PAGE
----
Two young people, wearing hats one holding a white dog, and a man. They're all standing in front of an outdoor stage,

Since 2017 Renaisi has been the evaluation partner for the Place Based Social Action programme. The £4.5m investment in ten local partnerships, over seven years, is funded by The National Lottery Community Fund and the Department for Culture Media and Sport.

The Place Based Social Action Programme supports local partnerships to develop social action approaches, such as volunteering opportunities or support for groups and activities to address the issues that matter to communities.

Renaisi’s role has built the capacity of the partnerships to evaluate change and to capture learning to feedback into programme design; helping the partnerships deliver even more effectively. The ten partnerships, funded for seven years, were made up of voluntary and community organisations, local authorities, and residents across England.

A map of PBSA places across the country Hartlepool, Grimsby, Halifax, Bootle, Lincoln, Coventry, Colchester, Hackney, Bristol and Watchet.

At the end of each phase we’ve written a learning and evaluation report that captures lessons and progress of the places (links below).

The challenges of phase 2

The second phase of the programme ran from 2019 – 2022 and was thwarted by Covid-19 and the cost-of-living crisis. It was also a phase where places learnt a great deal about how to enable social change in a time of crisis.

A lack of diversity in some partnerships was a challenge. Some partnerships are now taking a more active approach to Equity, Diversity, and Inclusion. In one predominantly white area they are championing the diversity of individuals by creating platforms for people who had not had previous opportunities to input. While in another area, which is more diverse, is looking to set up a BAME network.

What helps social action thrive?

We identified five factors that helped social action to thrive during Phase 2:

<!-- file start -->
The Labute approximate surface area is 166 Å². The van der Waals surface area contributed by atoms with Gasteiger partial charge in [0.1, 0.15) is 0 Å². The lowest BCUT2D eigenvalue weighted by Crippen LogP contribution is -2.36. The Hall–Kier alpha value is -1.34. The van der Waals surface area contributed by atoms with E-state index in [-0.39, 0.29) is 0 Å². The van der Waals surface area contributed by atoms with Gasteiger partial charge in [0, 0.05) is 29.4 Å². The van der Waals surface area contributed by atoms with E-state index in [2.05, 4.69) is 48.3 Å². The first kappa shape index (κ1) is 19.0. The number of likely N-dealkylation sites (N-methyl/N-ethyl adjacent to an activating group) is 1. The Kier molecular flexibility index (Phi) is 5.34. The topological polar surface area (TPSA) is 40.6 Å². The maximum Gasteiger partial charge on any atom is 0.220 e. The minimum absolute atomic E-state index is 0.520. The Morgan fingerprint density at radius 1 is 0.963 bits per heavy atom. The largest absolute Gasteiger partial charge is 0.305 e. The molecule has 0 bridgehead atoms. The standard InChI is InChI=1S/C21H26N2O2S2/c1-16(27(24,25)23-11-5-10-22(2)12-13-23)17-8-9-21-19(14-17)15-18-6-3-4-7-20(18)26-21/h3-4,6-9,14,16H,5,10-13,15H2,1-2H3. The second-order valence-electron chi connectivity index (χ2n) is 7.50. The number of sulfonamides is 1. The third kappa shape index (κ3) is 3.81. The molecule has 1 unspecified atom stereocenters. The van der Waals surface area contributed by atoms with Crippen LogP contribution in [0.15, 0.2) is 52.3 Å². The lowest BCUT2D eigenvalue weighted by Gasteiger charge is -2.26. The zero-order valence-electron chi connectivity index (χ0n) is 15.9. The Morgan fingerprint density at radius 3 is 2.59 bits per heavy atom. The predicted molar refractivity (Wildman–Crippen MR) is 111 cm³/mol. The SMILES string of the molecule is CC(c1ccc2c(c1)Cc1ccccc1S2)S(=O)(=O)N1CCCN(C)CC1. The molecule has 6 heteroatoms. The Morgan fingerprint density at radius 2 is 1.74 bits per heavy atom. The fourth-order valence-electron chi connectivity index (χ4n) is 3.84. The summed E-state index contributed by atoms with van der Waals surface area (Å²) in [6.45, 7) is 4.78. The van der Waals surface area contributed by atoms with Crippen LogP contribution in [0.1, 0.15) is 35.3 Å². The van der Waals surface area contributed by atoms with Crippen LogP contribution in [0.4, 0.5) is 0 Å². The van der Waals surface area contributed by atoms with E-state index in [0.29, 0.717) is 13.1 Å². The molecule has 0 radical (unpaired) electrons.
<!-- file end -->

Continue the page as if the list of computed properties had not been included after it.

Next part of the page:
1. Engaging and listening to the community to ensure action responds to what residents want. This is most effective where feedback loops are created and impact is tangible. For example, some partnerships have hosted activities or events like a community festival or arts project, to engage residents, understand their needs, and mobilise people around issues that matter to them. Other partnerships used existing and trusted services to engage people, such as local mother and baby groups.
  2. Meeting people where they are, by focusing on accessible topics and respecting individuals’ unique perspectives. For example, partnerships encouraged community members to contribute to social action as ‘experts by experience’. Also important was using platforms that people are familiar with and already using, such as engaging people through WhatsApp not just Zoom during the pandemic.
  3. Resourcing social action with money, time, advice, and guidance. Having paid staff, such as community organisers, to support social action has been particularly important. Community Organisers in one partnership were able to help residents take direct action by supporting them to take part in a radio broadcast that called on local stakeholders to work together to bring about a collective change in mindset around waste disposal.  
  4. Creating structures, guidance, support, and training. Several partnerships have run social action leader courses to help residents develop the skills and confidence for social action. Other partnerships have supported Covid-19 response groups to transition into longer-term ‘Good Neighbour’ schemes, helping to structure these groups and provide access to external funding.
  5. Mutually beneficial systems for collaboration and demonstrating the impact of social action to local partners. For example, partnerships were able to pool data and information, particularly during the pandemic, to help organisations reach more people and refer more effectively. Stakeholder mapping, to coordinate and signpost volunteers and services, was also used to build up local intelligence and ensure more joined-up responses.

What this has led to

Two white women smiling and laughing at a festival, each holding a handful of wristbands.

In Phase 2 partnerships have been able to deliver a huge range of projects to respond to local need, such as community gardens; seated exercise; music clubs; online discos; foodbanks and food hubs; befriending phonelines; and online peer support networks.

Many of these have been led and delivered by residents and in some cases, groups have been supported to build their capacity, access funding, and become standalone entities.

Moreover partnerships have been able to ensure residents have more ownership over provision of services in their local area.

Supporting Place Based Social Action Partnerships in future

A man looking up at the night sky holding a beer.

As the 10 partnerships move into the final phase of the programme, it will be more important to prove that this approach to building social infrastructure works. We will continue to support partnerships to understand and articulate the change they are creating, which will help them demonstrate their impact and secure new funding.

Molly May Calland